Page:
Beauty and Death – The Symbolism and Cultural Significance of Richard Chopping’s James Bond Artwork

Article by Ben Williams

“For me, this is all the world. There is beauty, there is ugliness, and there is death.” – Stromberg, The Spy Who Loved Me.

dickie2Whilst Stromberg himself was not a Fleming creation, these words sum up the visceral appeal of the dust covers commissioned by him and executed with panache by the illustrator Richard Chopping.

The skull and the rose, the dagger and carnation, the toad and the chrysanthemum, the fly and the conch shell. All these were the subjects of Richard Chopping’s paintings for Ian Fleming’s James Bond novels and they each juxtapose beauty and ugliness, sexuality and repulsion, death and desire.

This use of combining opposing symbols speaks to us about what we can expect between the covers of a James Bond novel even before the book is opened.


Richard Chopping Photograph courtesy of


So successful is this use of symbolism that it has become a kind of shorthand, a visual language that instantly describes Bond and his world. This symbolism has been appropriated and used across a number of mediums since, to both pay homage Chopping’s work and to suggest a Fleming-esque combination of danger, style, and sexuality.

Screen Shot 2014-05-23 at 1.48.43 PMFor instance, the cover of Blur’s 1994’s single “To The End” features a suppressed Walther PPK with a single red rose lain across it. One might argue that this has nothing to do with Chopping or James Bond, as the music video for the song is a pastiche of Alain Resais’s surrealist French New Wave film, “Last Year in Marienbad”.

However, the combination of the rose and the gun calls to mind Chopping’s own cover for “From Russia, With Love” and the suppressed Walther PPK evokes the early 60’s Bond films. Incidentally, Terrence Young, who directed “From Russia With Love”, stated that he emulated the style of “Last Year in Marienbad” for “From Russia With Love”’s pre-title sequence.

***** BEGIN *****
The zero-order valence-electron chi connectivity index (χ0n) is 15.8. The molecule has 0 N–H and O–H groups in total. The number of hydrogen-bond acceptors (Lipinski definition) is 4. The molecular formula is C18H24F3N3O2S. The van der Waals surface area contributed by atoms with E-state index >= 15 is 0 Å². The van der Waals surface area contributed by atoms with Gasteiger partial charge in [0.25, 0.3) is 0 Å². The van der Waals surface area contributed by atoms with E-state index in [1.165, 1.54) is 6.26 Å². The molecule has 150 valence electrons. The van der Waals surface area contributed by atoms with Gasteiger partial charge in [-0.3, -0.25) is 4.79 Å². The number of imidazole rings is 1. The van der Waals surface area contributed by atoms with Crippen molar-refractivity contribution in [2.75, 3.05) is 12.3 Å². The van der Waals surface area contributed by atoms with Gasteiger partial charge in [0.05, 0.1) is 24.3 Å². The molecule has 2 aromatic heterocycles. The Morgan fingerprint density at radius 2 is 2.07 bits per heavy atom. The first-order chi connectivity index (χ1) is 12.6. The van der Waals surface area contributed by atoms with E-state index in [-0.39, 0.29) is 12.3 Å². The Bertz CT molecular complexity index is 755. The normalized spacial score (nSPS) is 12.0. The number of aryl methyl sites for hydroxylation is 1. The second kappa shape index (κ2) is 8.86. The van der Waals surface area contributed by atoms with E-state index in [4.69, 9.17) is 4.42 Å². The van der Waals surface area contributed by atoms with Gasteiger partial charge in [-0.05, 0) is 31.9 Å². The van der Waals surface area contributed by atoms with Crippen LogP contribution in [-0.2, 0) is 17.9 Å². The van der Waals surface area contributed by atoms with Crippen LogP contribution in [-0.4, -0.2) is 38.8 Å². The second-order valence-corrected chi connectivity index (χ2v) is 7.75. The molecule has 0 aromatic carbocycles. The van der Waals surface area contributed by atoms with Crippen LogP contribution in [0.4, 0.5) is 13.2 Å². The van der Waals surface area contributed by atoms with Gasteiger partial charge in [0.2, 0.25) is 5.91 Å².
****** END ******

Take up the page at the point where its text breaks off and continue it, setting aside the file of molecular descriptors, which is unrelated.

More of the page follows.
Black ButterflyAnother example is the cover art for the last instalment of Mark Gatiss’ Lucifer Box trilogy, “Black Butterfly”. This cover deliberately invokes Chopping’s work and should be viewed more as a pastiche of the artist, and a respectful homage of the Fleming novels, than as an attempt to play on the symbolism of their dust jacket illustrations.

After all, Black Butterfly contains a number of Bond references and Gatiss himself is something of an expert on 007. However, the very fact that this cover manages to invoke the Bond novels goes to show just how enduring Chopping’s work truly is.

Chopping’s art is so intrinsic to the appeal of the Bond novels that not only is his style pastiched for the covers of several of the continuation novels, but also there have been many Chopping inspired covers created by fans for the Fleming novels that he did not illustrate.

For many, it is difficult to see this juxtaposition of beauty and death without being somehow reminded of James Bond and his creator Ian Fleming, which is a testament to the cultural impact and continuing appeal of Richard Chopping’s work.

Incidental Intelligence

Homage to Richard Chopping – Mark Gatiss’ ‘Black Butterfly’

Flower Motifs in Literary Bond

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